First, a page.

Saskatchewan Junior Hockey League

Hawks continue quest for national title with stiff test against MJHL champions from Steinbach

By Dave Leaderhouse

The Nipawin Hawks put the brakes on a 28-year run between Saskatchewan Junior Hockey League championships on Tuesday when they edged the Estevan Bruins 2-1 in Game 7 of the Canalta Cup final.

Now they will be looking to end another 28-year drought when they face the Manitoba Junior Hockey League champion Steinbach Pistons in the Anavet Cup series that will determine the western representative at the RBC Cup in Chilliwack, B.C., in mid-May.

The Anavet Cup has been reinstituted this year after a six-year absence and the last time the Hawks competed for the title they prevailed over the Portage Terriers in 1990. That series went six games with Nipawin then going 2-2 in round-robin play at the Centennial Cup (a precursor to the RBC Cup) before falling to Vernon in the national semi-finals.

While a ticket to the RBC Cup is dangling in front of them, the Hawks have a tough opponent standing in their way as the Steinbach Pistons were runaway winners of the MJHL regular season and then suffered just four losses in the post-season enroute to claiming their second league title in six years.

In fact, the Pistons have been at or near the top of the MJHL for all of those six years as in addition to the two league titles they were finalists on two more occasions and semi-finalists in the other two campaigns.

Steinbach went 48-8-2-2 during the regular season to finish 17 points clear of the Virden Oil Capitals. In doing so they, by far, scored the most goals at 296 while allowing just 130 goals against, a number that was as many as 33 fewer than the next stingiest team. Their goal differential of 166 was almost double that of Virden and Portage showing that they are strong in both ends of the rink.

Nipawin, by comparison, also had the fewest goals against in the SJHL at 131 and their 232 goals scored was just a handful behind Estevan, but their differential, while substantial, paled to the number posted by the Pistons. Nipawin, however, did have a 30-game run during the season where they registered at least one point ultimately helping them post a 43-8-3-4 ledger.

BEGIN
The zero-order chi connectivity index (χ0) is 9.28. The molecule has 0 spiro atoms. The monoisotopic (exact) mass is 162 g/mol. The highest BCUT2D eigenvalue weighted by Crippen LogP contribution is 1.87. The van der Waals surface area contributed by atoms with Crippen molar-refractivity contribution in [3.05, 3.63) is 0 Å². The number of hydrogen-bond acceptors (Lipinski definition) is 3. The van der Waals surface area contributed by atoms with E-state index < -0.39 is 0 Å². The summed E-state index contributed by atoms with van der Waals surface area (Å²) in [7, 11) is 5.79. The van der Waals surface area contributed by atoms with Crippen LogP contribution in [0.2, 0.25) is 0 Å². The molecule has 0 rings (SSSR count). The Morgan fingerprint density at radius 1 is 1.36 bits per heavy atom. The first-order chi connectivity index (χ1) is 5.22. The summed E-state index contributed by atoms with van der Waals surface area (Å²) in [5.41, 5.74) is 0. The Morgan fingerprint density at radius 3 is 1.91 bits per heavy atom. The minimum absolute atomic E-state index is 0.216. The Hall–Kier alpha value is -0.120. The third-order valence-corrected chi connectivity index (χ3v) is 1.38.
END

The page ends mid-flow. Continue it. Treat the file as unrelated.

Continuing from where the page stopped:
Up front the Pistons are led by a pair of 20-year-olds as Bradley Schoonbaert and Drew Worrad led the club in both regular-season and playoff scoring. Schoonbaert had 91 points in 59 regular-season tilts to easily outdistance Worrad by 16 points, but the latter played in a dozen fewer games making their point-per-game ration almost identical. In the playoffs, Worrad had 18 points in the 16 games played while Schoonbaert was one back with 17.

The star of the Pistons team, however, is 17-year-old netminder Matthew Thiessen. Already committed to the University of Maine, Thiessen led the league in the regular season with a 2.06 goals-against average and .923 save percentage in 34 appearances while in the playoffs he posted a 1.60 GAA and .944 save percentage in 14 games.

Nipawin counters with Brandan Arnold and Josh McDougall offensively as that pair led the Hawks in both the regular season and playoffs while in goal Declan Hobbs has been the workhorse playing in all but 28 minutes of the successful run to the league championship.

The Pistons also have a name familiar to SJHL fans as Daniel McKitrick was a late-season acquisition and added some extra scoring punch to an already explosive offence. McKitrick played parts of two seasons for the Humboldt Broncos before bouncing around with a couple other teams and eventually landing in Steinbach to complete his junior career.

This series should be a close one as both teams have a lot of depth to back up the stars on their respective squads. It all gets underway on Friday in Steinbach with Game 2 to be played the next night, also in the Manitoba centre. The series will then shift back to Nipawin for three games beginning on Tuesday and reports have tickets being sold out in under 45 minutes guaranteeing a raucous crowd to help urge the Hawks onto the next step in their quest for a national championship.

Of course the emotions of the Humboldt Bronco tragedy are still very raw, but the power of healing is in the game and there should be some great games in the very near future.

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